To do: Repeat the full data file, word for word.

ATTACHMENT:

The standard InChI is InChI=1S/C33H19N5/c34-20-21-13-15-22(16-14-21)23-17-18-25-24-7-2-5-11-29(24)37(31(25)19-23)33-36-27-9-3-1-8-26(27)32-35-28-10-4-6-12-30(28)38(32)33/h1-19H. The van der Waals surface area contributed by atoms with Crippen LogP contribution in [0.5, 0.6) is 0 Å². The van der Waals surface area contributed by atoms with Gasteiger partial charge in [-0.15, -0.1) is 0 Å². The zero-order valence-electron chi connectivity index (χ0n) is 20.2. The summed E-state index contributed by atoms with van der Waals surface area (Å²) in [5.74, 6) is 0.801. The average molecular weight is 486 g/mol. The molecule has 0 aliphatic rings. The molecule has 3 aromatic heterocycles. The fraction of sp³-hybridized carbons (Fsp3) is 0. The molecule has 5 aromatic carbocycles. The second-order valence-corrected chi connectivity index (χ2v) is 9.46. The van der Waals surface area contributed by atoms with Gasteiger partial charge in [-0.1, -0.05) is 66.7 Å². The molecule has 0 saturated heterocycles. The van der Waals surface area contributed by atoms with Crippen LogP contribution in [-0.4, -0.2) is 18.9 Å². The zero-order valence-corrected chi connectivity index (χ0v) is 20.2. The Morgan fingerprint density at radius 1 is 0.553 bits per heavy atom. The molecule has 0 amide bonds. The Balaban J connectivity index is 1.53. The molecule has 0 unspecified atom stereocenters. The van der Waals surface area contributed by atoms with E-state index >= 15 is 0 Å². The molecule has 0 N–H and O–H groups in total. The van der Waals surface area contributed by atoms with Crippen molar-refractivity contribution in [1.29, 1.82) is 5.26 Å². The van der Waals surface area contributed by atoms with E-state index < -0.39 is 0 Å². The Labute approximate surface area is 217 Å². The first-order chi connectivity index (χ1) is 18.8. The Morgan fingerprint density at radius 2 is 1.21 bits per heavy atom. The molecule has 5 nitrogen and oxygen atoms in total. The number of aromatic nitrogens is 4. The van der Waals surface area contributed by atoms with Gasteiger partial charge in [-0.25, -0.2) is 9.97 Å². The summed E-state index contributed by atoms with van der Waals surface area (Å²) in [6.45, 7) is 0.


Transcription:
The standard InChI is InChI=1S/C33H19N5/c34-20-21-13-15-22(16-14-21)23-17-18-25-24-7-2-5-11-29(24)37(31(25)19-23)33-36-27-9-3-1-8-26(27)32-35-28-10-4-6-12-30(28)38(32)33/h1-19H. The van der Waals surface area contributed by atoms with Crippen LogP contribution in [0.5, 0.6) is 0 Å². The van der Waals surface area contributed by atoms with Gasteiger partial charge in [-0.15, -0.1) is 0 Å². The zero-order valence-electron chi connectivity index (χ0n) is 20.2. The summed E-state index contributed by atoms with van der Waals surface area (Å²) in [5.74, 6) is 0.801. The average molecular weight is 486 g/mol. The molecule has 0 aliphatic rings. The molecule has 3 aromatic heterocycles. The fraction of sp³-hybridized carbons (Fsp3) is 0. The molecule has 5 aromatic carbocycles. The second-order valence-corrected chi connectivity index (χ2v) is 9.46. The van der Waals surface area contributed by atoms with Gasteiger partial charge in [-0.1, -0.05) is 66.7 Å². The molecule has 0 saturated heterocycles. The van der Waals surface area contributed by atoms with Crippen LogP contribution in [-0.4, -0.2) is 18.9 Å². The zero-order valence-corrected chi connectivity index (χ0v) is 20.2. The Morgan fingerprint density at radius 1 is 0.553 bits per heavy atom. The molecule has 0 amide bonds. The Balaban J connectivity index is 1.53. The molecule has 0 unspecified atom stereocenters. The van der Waals surface area contributed by atoms with E-state index >= 15 is 0 Å². The molecule has 0 N–H and O–H groups in total. The van der Waals surface area contributed by atoms with Crippen molar-refractivity contribution in [1.29, 1.82) is 5.26 Å². The van der Waals surface area contributed by atoms with E-state index < -0.39 is 0 Å². The Labute approximate surface area is 217 Å². The first-order chi connectivity index (χ1) is 18.8. The Morgan fingerprint density at radius 2 is 1.21 bits per heavy atom. The molecule has 5 nitrogen and oxygen atoms in total. The number of aromatic nitrogens is 4. The van der Waals surface area contributed by atoms with Gasteiger partial charge in [-0.25, -0.2) is 9.97 Å². The summed E-state index contributed by atoms with van der Waals surface area (Å²) in [6.45, 7) is 0.